This allows the diffuser to work mainly on the airflow coming in under the nose area to the central part of the underfloor.

The airflow on the outer edge of the floor is critical to the performance of the underfloor and diffuser.

The yellow arrows in the image below represent the flow coming over the upper surface. I have also highlighted a slot gap that is between the main underfloor surface and the outer edge surface. These two are separated to allow flow through this area to set up the sealing vortices.

The upper surface flow (yellow arrows above) will go through that forward section of the slot gap (red highlight). This pulls the flow from underneath the front corner of the floor (green arrows).

This will then set up an airflow rotation (magenta arrows) which will go back through the slot gap (orange highlight) and if it all goes to plan connect up with the airflow displaced by the rear tyre rotating onto the track surface. The aim is for this to go outside of the tyre, keeping it away from the diffuser.

The blue ellipse above highlights what I would call the hangers that support that longitudinal outer edge section. It’s easy for these to ‘burst’ the vortices that you have so carefully generated, so attention to detail here is critical.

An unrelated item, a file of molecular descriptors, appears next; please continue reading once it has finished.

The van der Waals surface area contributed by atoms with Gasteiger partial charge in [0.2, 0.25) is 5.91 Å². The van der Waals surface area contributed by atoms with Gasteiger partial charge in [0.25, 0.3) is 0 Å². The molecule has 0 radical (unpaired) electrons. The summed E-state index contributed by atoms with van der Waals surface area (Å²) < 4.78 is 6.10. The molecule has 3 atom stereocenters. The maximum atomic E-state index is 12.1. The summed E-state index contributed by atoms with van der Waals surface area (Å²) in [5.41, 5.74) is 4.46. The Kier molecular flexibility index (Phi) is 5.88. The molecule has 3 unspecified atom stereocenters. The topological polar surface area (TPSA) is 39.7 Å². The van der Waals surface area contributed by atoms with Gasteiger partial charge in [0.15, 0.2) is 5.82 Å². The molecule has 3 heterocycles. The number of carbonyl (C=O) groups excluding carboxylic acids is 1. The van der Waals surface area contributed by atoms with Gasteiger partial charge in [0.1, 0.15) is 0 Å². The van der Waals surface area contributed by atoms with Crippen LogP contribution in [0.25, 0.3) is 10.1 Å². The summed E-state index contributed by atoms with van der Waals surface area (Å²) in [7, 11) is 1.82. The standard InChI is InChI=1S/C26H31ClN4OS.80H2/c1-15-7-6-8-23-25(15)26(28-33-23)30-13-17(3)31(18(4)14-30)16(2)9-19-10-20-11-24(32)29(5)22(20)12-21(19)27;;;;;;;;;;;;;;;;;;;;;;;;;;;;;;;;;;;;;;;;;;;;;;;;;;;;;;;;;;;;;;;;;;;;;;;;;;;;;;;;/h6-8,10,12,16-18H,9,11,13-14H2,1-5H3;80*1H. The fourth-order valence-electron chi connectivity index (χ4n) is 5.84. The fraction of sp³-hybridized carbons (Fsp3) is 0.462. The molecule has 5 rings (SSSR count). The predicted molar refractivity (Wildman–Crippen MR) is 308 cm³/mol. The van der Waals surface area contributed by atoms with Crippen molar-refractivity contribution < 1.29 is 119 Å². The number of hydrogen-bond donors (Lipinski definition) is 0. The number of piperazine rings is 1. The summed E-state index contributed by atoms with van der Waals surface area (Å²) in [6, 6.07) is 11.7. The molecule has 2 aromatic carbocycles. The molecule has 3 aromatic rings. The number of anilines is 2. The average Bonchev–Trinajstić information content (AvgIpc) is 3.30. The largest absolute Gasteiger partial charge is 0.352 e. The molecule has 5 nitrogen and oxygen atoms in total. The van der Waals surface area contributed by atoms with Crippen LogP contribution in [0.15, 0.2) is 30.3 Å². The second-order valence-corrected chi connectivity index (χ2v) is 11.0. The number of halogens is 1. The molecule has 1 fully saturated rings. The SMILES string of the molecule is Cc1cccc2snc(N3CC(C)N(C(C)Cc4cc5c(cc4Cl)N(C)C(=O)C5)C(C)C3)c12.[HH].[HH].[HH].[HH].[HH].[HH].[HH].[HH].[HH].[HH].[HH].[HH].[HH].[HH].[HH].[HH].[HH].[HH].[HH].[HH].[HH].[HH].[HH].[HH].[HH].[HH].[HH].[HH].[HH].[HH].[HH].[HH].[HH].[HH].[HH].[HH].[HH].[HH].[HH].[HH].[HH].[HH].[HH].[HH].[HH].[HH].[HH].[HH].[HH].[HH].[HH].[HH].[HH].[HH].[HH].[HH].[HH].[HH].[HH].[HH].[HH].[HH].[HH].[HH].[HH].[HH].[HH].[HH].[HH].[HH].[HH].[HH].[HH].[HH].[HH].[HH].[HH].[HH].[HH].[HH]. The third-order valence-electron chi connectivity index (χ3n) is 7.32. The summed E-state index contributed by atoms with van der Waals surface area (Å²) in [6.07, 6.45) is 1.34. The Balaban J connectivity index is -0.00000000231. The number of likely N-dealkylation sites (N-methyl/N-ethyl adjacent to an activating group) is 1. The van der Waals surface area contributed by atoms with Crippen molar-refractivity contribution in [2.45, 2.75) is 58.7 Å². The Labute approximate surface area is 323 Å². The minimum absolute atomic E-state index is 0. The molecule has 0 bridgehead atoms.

The rear suspension is largely dictated by Mercedes given Williams uses its gearbox. The inboard pick-up points will be defined by Mercedes, so even if Williams makes its own suspension the basic geometry will be very similar.

In this rear corner shot it has used the beam wing (red highlight above) to improve the performance of the diffuser (yellow highlight). This will be an item that will change depending on circuit downforce requirements, but when you need high levels of downforce then getting the airflow at the rear of the car to work as one is much more powerful than them all working independently.

Even the feature on the outer surface of the wing endplate (green arrows) is there to influence the airflow on that surface, which again will influence the airflow across the complete back of the car.


It’s all getting a bit more like a one-make formula. Paint them all the same colours and it might just take a couple of guesses before you could say who is who.

That said, it is the smaller details that will make the difference in performance. Together with the piece we don’t see - the underfloor - we go into pre-season testing with no idea who will have used the winter to make progress.

Not everyone is going to be fastest, but it would be nice if the overall pack closed up just a little bit giving us some hope of a bit of result variety.

With testing proper in Bahrain on Wednesday, 2024 starts now!